Some engineers are hesitant about using plastic bearings in their designs. Many of them, having trusted metal and bronze bearings for years, don’t feel the need to make a switch. Others are simply under the impression that plastics aren’t capable of handling tough applications or severe and harsh environments. Plastic bearings, however, can withstand extreme temperatures, heavy loads, and high speeds. Thus, it is important for engineers to understand the advantages and disadvantages of all their material options.
Metal-backed, PTFE-lined (polytetrafluorethylene) bearings have a steel backing bonded to a porous bronze sinter layer overlaid with a PTFE lining. The lining can be scratched off by contaminates, which results in metal-to-metal contact between the bearing and shaft. This increases the coefficient of friction (COF), accelerates wear rates, and increases the risk of shaft damage.
When sintered-bronze bearings rotate on the shaft (minimum speed of 200 fpm), oil from the bearing is extracted. The oil creates a thin film that separates the bearing and the shaft, preventing wear and damage. At high speeds, the oil also creates a low COF between the shaft and the bearing. However, shaft oscillation, slow speeds, irregular use, or uneven loads can disrupt the thin film and therefore increase the COF and wear rates.
The Plastic Alternative
Self-lubricating polymer bearings have solid lubricants embedded in millions of chambers throughout the entire wall thickness. When the shaft spins, lubricant from plastic bearings gets transferred onto the shaft, creating an ideal mating surface and a low COF. Unlike sintered-bronze bushings, polymer bearings release solid lubricants as soon as the shaft begins to move. The fiber-reinforcing materials inside the bearing withstand high forces and edge loads. Plastic bearings can also be used on many different types of shafts, allowing for an overall cost savings.
It is also important not to confuse high-performance plastic bearings with plastic bearings from local injection molders. With some high-performance plastic bearings—such as those from igus—engineers can accurately calculate their service life according to wear rates, actual testing results, and specific application parameters.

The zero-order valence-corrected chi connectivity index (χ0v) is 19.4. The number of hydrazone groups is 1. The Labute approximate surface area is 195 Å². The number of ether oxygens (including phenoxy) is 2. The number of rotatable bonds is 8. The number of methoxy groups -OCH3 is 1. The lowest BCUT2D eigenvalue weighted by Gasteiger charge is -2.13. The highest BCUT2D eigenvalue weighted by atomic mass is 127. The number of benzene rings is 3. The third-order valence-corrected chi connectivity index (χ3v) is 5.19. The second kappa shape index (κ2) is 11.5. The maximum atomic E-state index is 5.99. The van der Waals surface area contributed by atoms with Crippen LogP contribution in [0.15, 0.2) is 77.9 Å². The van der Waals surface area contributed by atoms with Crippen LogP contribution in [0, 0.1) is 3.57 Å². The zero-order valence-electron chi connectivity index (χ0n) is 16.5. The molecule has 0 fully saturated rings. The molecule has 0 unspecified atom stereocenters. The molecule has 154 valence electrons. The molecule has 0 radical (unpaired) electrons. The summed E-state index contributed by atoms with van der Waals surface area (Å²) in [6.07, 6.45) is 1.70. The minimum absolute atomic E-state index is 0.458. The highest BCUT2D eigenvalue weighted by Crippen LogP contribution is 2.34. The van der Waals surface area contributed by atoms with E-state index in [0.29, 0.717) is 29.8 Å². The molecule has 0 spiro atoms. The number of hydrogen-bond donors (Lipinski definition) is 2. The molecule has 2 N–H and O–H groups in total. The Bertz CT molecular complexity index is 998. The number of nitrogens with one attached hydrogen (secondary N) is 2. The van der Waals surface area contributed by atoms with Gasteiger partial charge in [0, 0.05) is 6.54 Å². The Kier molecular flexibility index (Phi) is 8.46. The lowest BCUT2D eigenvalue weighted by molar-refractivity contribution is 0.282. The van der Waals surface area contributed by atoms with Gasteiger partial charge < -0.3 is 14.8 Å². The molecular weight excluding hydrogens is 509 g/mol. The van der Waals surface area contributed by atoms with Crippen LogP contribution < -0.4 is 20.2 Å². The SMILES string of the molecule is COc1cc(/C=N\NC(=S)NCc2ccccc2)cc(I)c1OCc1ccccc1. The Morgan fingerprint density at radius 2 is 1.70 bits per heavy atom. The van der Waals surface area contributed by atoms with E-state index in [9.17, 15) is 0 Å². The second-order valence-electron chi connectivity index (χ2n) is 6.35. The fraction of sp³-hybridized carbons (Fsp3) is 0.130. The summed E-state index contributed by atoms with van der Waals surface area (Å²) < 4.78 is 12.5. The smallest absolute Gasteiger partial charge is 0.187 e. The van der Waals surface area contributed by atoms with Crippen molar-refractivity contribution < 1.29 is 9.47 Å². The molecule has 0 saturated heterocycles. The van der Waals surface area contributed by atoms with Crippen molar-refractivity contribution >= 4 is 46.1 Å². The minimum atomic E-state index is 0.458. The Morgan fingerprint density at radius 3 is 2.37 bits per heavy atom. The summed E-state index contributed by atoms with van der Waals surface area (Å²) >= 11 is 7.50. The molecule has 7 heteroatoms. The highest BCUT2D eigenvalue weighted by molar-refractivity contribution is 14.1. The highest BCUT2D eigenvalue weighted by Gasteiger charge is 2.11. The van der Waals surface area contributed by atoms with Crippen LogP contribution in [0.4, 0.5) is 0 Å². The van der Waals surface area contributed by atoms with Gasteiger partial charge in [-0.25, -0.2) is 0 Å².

Here are five major benefits of engineered plastic bearings:
- Freedom from maintenance. Plastic bushings can replace bronze, metal-backed, and simple plastic injection-molded bearings in almost any application. They resist dirt, dust, and chemicals, making them a “fit-and-forget” component.
- Cost savings. Plastic bushings reduce overall costs by up to 40%. They resist wear, allow for inexpensive shafts, reduce maintenance costs, and can replace more costly alternatives in a variety of applications.
- No messy lubricants. Self-lubricating bearings need no additional lubricants, saving time and eliminating the need for frequent servicing.
- Consistent coefficients of friction. Plastic bearings maintain a constant and low COF over their lifetimes. Unlike metal-backed bearings, which can become worn and increase the COF, plastic bearings often have very long service lives.
- Corrosion resistance. Plastic bearings can be used in wash-down applications, including those where salt water and/or harsh chemicals are used, without compromising performance. Water can even be considered as a lubricant for plastic bearings.